The charity Surviving Economic Abuse (SEA) in partnership with law firm Simmons & Simmons and funded by abrdn Financial Fairness Trust and Joseph Rowntree Charitable Trust, have today launched a briefing which helps financial service firms understand their new responsibilities set out by the Consumer Duty and respond to customers experiencing economic abuse.
‘How the Consumer Duty can transform responses to economic abuse’ is freely accessible and provides expert advice for firms.
The Consumer Duty, issued by the Financial Conduct Authority through the Financial Service’s Act 2021 marks a significant shift in the expectations on firms when responding to retail customers. It sets higher standards of consumer protection across financial services, and requires firms to put their consumers’ needs first, with a particular emphasis on customers who may be at a greater risk of harm. This provides financial services firms with a unique opportunity to transform their response to economic abuse.
Firms have until July 2023 to implement it for all new and existing products that are open for sale. The Duty is regulation for Financial Services – it introduces a new consumer principle which requires firms to ‘act to deliver good outcomes for retail customers’.
Lauren Garrett, Financial Services Manager at Surviving Economic Abuse (SEA) said,
“We’re so excited to launch this briefing and grateful to Simmons & Simmons for lending their expertise to it. Financial firms have always been uniquely placed to support victim-survivors of economic abuse and the Consumer Duty introduces a new standard to strive for.
“We have created this practical and comprehensive guide to help firms not only improve responses for their customers experiencing abuse, but also to understand how they might prevent it happening in the first place by making changes to product design and services. For example, considering how joint products, such as mortgages and insurance , can act as a barrier to a victim-survivor leaving an abuser, facilitate further abuse post-separation and prevent the victim-survivor from gaining economic safety.
We are keen to ensure that firms are not left to navigate the Consumer Duty by themselves and are able to use this opportunity to transform their responses to economic abuse. SEA is proud to work alongside firms who are already striving to improve outcomes for all victim-survivors, and we hope this briefing will help firms further protect their customers and make it harder for perpetrators to exploit their products.”
“My ex hasn’t made a single payment towards the mortgage in 5 years. And it has now increased by £700. I can’t afford it. I’ve spoken to my bank and they’ve said they can’t help me without his consent but he isn’t responding to them. I’m too scared to contact him. I’ve been left trying to pay for everything to keep the roof over my son’s head. And he can just ignore it all”. Victim-survivor of economic abuse.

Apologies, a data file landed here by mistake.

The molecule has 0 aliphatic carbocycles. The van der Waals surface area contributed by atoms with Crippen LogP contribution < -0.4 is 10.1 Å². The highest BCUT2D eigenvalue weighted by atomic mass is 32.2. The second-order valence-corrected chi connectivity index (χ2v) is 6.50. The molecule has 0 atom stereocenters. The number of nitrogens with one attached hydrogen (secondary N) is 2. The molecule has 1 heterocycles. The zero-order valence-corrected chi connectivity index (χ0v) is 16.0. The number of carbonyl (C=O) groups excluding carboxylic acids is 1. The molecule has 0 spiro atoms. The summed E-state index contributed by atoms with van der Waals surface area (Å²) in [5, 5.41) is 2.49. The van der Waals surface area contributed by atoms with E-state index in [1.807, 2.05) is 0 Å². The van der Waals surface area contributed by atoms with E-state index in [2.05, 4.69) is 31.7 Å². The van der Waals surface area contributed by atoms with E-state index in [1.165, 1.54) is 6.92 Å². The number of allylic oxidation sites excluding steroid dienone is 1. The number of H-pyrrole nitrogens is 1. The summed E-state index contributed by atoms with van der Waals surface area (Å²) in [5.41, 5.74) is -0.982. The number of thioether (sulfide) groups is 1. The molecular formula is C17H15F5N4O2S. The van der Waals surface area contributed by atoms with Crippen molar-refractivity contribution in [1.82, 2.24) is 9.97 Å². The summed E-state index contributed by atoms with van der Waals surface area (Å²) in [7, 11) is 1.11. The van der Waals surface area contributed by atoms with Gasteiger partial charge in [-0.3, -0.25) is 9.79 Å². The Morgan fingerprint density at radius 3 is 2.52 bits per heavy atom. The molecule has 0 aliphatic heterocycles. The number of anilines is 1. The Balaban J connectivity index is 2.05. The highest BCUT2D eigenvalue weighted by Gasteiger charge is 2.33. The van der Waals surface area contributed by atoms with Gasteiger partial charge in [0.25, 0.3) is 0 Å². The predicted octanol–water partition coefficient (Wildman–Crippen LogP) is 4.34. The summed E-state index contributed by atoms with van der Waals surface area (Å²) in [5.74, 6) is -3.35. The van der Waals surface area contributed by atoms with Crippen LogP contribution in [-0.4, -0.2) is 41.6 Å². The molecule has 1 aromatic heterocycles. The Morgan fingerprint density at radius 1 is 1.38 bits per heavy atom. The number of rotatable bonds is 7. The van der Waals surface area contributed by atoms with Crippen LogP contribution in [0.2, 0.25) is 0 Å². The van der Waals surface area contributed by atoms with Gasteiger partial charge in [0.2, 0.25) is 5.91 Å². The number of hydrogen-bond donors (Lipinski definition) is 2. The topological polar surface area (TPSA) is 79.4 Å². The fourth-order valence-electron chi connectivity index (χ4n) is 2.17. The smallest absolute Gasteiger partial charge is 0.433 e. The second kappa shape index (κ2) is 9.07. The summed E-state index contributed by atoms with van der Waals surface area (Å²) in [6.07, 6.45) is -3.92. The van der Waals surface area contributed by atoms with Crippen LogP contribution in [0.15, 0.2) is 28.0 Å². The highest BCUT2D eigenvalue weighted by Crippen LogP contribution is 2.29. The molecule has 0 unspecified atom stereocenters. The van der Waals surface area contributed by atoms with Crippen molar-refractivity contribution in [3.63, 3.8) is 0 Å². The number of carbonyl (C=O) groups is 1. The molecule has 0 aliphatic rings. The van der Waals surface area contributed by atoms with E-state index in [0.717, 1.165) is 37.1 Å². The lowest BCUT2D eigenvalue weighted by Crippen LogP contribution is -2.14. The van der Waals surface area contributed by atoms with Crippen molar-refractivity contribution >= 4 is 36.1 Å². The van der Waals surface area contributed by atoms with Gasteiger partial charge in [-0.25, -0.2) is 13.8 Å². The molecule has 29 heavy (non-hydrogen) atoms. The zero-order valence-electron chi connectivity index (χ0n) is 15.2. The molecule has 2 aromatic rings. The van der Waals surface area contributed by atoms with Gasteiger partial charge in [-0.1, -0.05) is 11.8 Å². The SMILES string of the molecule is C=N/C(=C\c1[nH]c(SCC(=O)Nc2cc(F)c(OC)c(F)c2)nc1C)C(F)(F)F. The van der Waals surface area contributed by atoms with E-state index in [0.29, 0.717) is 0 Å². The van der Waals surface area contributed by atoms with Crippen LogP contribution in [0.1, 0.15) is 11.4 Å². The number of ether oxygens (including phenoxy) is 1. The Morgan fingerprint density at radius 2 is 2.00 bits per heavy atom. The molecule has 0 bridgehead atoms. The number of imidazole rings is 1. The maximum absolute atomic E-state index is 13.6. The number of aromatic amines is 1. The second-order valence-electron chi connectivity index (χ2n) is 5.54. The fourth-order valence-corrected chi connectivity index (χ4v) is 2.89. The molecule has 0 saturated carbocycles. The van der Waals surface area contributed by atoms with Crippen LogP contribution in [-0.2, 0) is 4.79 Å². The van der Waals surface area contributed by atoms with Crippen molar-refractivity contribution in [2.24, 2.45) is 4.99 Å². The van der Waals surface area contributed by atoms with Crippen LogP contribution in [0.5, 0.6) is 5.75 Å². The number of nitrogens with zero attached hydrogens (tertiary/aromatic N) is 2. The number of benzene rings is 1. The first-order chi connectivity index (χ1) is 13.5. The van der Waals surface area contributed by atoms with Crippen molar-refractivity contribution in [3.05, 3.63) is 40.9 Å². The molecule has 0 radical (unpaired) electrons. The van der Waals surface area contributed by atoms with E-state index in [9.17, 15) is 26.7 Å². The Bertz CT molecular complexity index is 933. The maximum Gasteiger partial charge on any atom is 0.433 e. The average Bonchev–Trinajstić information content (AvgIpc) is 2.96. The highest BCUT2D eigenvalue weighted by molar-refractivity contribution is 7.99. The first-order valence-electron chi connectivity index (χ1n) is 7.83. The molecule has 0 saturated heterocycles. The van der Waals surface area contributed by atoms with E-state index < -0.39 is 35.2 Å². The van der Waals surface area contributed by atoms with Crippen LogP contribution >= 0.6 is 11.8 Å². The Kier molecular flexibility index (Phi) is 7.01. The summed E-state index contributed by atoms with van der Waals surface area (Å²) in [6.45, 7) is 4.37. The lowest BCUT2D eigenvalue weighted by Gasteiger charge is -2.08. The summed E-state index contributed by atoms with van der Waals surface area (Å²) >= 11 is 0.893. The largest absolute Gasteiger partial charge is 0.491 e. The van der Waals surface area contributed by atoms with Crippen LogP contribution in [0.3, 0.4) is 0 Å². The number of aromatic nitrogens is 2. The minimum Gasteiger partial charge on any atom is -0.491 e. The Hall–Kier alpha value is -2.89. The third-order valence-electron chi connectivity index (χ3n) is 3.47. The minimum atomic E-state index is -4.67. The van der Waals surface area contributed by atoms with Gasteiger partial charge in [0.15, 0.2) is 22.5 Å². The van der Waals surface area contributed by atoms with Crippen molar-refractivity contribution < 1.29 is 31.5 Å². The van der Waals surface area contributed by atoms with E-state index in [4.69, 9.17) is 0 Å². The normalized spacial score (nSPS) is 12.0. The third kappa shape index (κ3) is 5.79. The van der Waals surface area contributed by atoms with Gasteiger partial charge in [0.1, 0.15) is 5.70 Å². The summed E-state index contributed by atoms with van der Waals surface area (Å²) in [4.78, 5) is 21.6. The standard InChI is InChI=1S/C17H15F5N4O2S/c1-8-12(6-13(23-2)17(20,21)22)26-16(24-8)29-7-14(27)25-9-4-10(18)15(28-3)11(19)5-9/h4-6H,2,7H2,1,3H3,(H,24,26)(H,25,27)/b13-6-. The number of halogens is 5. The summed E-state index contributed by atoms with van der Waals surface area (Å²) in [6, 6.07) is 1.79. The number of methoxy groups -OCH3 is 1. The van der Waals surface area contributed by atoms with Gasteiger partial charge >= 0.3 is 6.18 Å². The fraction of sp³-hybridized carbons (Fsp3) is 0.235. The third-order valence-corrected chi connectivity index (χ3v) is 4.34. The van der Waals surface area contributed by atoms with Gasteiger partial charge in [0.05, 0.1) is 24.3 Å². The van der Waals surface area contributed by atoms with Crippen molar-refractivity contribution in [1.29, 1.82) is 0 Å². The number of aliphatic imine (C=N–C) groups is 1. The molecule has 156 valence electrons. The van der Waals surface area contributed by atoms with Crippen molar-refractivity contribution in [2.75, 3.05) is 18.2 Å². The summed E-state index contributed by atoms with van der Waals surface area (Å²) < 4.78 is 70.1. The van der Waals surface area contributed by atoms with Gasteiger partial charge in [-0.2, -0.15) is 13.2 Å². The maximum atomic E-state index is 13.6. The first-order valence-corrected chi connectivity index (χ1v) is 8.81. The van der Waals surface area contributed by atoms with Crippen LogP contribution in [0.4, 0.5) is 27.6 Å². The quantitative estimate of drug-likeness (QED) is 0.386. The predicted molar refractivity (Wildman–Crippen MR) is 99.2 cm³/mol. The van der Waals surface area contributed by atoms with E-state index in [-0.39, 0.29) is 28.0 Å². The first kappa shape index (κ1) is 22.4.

Karen Barker, Head of Policy and Research at the abrdn Financial Fairness Trust said, “Victim-survivors of economic abuse are some of the most financially vulnerable people in society. Financial services have an invaluable role to play in protecting victim-survivors, and this resource from SEA can support them to do so.”
Neil Mitchell, Head of Customer Risk at TSB said, “We welcome the insight it provides and think it will prove useful for companies, who are focused on helping victim-survivors of domestic abuse, as they shape their approach to the New Consumer Duty.”
Natalie Ledward, Head of Vulnerability, Access & Inclusion, Monzo Bank said, “At Monzo, ensuring we are providing the best possible support to our customers, including those who are most vulnerable, is at the heart of everything we do. We welcome a more proactive approach which will encourage all firms to actively identify potential points of harm in the customer journey and do something about them – hopefully leading to better outcomes for everyone. At Monzo we’re already doing this when supporting victim survivors of abuse by training staff across the business on how to understand and recognise economic abuse as well as piloting the economic abuse evidence form.”
Examples from the briefing on how firms can help victim-survivors of economic abuse
- Considering how accessible it is to obtain credit online with no human interaction and setting up extra security questions and safe words when there are known issues of domestic abuse.
- Considering ways to reduce perpetrators’ opportunities to exploit products like credit cards and loans. This might be through reviewing the account terms and conditions, restricting the option to add named card holders to credit cards and/ or applying positive friction when lending.
- Ensuring that there are specialist teams in place who can provide support to victim survivors and help them gain financial independence from the perpetrator.
- Ensuring staff have received the relevant training to identify economic abuse and respond adequately to disclosure – again eliminating any further harm.
- Ensuring that the financial business isn’t gaining financially as a result of economic abuse – for example, considering putting a freeze on interest or writing it off and removing fees and charges